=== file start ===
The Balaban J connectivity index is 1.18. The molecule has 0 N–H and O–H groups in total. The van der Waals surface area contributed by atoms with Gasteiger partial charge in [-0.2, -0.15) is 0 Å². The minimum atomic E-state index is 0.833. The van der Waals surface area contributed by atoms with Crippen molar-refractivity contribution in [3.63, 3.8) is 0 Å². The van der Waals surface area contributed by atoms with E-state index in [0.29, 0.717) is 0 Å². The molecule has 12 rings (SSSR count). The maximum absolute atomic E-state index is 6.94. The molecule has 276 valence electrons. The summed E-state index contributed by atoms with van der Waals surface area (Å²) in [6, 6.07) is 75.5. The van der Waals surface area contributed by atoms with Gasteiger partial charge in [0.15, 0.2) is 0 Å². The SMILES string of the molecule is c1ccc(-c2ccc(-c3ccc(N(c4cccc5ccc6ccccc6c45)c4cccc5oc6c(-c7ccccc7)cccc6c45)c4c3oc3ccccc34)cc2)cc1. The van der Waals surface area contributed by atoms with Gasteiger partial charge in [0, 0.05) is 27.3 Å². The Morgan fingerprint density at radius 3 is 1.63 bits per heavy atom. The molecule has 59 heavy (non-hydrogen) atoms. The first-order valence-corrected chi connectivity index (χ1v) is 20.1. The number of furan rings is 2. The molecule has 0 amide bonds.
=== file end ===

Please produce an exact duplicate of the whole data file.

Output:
The Balaban J connectivity index is 1.18. The molecule has 0 N–H and O–H groups in total. The van der Waals surface area contributed by atoms with Gasteiger partial charge in [-0.2, -0.15) is 0 Å². The minimum atomic E-state index is 0.833. The van der Waals surface area contributed by atoms with Crippen molar-refractivity contribution in [3.63, 3.8) is 0 Å². The van der Waals surface area contributed by atoms with E-state index in [0.29, 0.717) is 0 Å². The molecule has 12 rings (SSSR count). The maximum absolute atomic E-state index is 6.94. The molecule has 276 valence electrons. The summed E-state index contributed by atoms with van der Waals surface area (Å²) in [6, 6.07) is 75.5. The van der Waals surface area contributed by atoms with Gasteiger partial charge in [0.15, 0.2) is 0 Å². The SMILES string of the molecule is c1ccc(-c2ccc(-c3ccc(N(c4cccc5ccc6ccccc6c45)c4cccc5oc6c(-c7ccccc7)cccc6c45)c4c3oc3ccccc34)cc2)cc1. The van der Waals surface area contributed by atoms with Gasteiger partial charge in [0, 0.05) is 27.3 Å². The Morgan fingerprint density at radius 3 is 1.63 bits per heavy atom. The molecule has 59 heavy (non-hydrogen) atoms. The first-order valence-corrected chi connectivity index (χ1v) is 20.1. The number of furan rings is 2. The molecule has 0 amide bonds.